Final standings

Rk. Name Pts.  TB1 
1 Ivanchuk Vassily 7,0 0,0
2 Sevian Samuel 6,5 1,0
3 Anton Guijarro David 6,5 1,0
4 Adhiban B. 3,5 1,5
5 Albornoz Cabrera Carlos Daniel 3,5 0,5
6 Gonzalez Vidal Yuri 3,0 0,0

All games


Arnaldo Fernández wins the Open

Two International Masters from Cuba finished on 8/10 in the open section, with Arnaldo Fernández getting a better tie-break score than Michel Díaz, thus becoming the winner of the event. Grandmasters Lelys Martínez, Kevel Oliva and Omar Almeida — all from the island — got 7½ points. The fact that all these local players finished ahead of the favourites goes to show the strength of Cuban chess at all levels.   

Final standings (top 20)

Rk. Name Pts.  TB1 
1 Fernandez De La Vara Arnaldo 8,0 2400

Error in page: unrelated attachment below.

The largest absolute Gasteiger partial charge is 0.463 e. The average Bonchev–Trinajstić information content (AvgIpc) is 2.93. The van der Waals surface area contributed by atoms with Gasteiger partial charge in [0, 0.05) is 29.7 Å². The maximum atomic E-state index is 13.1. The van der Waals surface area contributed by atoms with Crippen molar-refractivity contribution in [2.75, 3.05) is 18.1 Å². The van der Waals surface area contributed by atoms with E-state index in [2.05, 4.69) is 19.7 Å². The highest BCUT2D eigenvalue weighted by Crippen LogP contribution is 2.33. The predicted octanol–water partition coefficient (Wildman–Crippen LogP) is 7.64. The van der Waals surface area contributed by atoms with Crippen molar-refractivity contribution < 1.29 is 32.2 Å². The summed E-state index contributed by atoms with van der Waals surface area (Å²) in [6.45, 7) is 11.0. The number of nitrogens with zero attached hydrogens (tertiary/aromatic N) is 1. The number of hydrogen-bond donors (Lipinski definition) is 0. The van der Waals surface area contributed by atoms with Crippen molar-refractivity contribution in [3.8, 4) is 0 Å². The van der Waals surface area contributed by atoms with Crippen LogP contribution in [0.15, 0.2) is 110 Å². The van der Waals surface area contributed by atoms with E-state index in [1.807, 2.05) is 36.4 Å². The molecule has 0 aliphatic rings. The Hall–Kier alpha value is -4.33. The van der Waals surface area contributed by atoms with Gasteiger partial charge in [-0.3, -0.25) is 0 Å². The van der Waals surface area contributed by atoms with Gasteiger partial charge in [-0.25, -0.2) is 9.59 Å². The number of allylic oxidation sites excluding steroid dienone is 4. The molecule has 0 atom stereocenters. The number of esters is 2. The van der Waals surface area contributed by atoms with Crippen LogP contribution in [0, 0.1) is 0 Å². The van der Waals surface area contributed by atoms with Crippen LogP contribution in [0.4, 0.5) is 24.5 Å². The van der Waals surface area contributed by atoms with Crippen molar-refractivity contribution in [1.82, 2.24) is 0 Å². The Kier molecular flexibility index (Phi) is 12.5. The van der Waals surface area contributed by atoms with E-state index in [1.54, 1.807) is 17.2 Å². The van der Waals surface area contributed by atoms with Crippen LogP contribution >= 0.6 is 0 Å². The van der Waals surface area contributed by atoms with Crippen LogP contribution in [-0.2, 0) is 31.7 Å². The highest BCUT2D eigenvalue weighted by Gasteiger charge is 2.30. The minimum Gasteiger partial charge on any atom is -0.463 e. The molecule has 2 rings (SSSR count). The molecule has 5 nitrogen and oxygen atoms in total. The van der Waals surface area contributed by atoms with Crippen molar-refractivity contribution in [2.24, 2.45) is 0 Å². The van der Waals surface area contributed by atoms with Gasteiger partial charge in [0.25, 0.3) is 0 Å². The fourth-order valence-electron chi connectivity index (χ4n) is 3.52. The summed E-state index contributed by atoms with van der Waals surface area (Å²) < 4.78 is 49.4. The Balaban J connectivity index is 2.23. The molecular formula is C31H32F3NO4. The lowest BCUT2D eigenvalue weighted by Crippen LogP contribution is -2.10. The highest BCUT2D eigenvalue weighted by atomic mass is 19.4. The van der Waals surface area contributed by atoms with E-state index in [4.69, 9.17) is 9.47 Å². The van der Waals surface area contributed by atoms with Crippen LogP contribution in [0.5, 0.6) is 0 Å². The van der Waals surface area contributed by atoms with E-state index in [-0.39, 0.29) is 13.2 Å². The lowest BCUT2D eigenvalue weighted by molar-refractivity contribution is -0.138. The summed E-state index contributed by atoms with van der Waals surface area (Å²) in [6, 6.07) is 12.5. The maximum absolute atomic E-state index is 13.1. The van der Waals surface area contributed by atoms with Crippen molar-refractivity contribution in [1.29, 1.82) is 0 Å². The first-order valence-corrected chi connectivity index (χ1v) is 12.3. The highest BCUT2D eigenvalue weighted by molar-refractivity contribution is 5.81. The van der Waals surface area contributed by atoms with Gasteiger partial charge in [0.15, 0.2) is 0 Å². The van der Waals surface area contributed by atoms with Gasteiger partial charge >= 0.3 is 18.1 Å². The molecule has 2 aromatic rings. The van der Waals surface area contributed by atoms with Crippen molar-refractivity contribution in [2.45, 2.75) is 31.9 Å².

2 Diaz Perez Michel Alejandro 8,0 2400
3 Martinez Duany Lelys Stanley 7,5 2396
4 Oliva Castaneda Kevel 7,5 2390
5 Almeida Quintana Omar 7,5 2387
6 Ortiz Suarez Isan Reynaldo 7,0 2446
7 Sambuev Bator 7,0 2436
8 Quesada Perez Yasser 7,0 2424
9 Krysa Leandro 7,0 2406
10 Hernandez Gonzalez William 7,0 2381
11 Soto Hernandez Henry 7,0 2317
12 Ochoa De La Rosa Manuel Dario 7,0 2312
13 Gomez Fontal Felix Manuel 7,0 2299
14 Piedra Salabarria Ernesto 7,0 2297
15 Acosta Pablo Ismael 7,0 2264
16 Batista Suarez Jeorling Yahytin 7,0 2231
17 Leon Valdes Jony Wilson 6,5 2476
18 Miranda Mesa Elier 6,5 2399
19 Aguero Jimenez Luis Lazaro 6,5 2384
20 Berdayes Ason Dylan Isidro 6,5 2378

...221 players


Antonio is a freelance writer and a philologist. He is mainly interested in the links between chess and culture, primarily literature. In chess games, he skews towards endgames and positional play.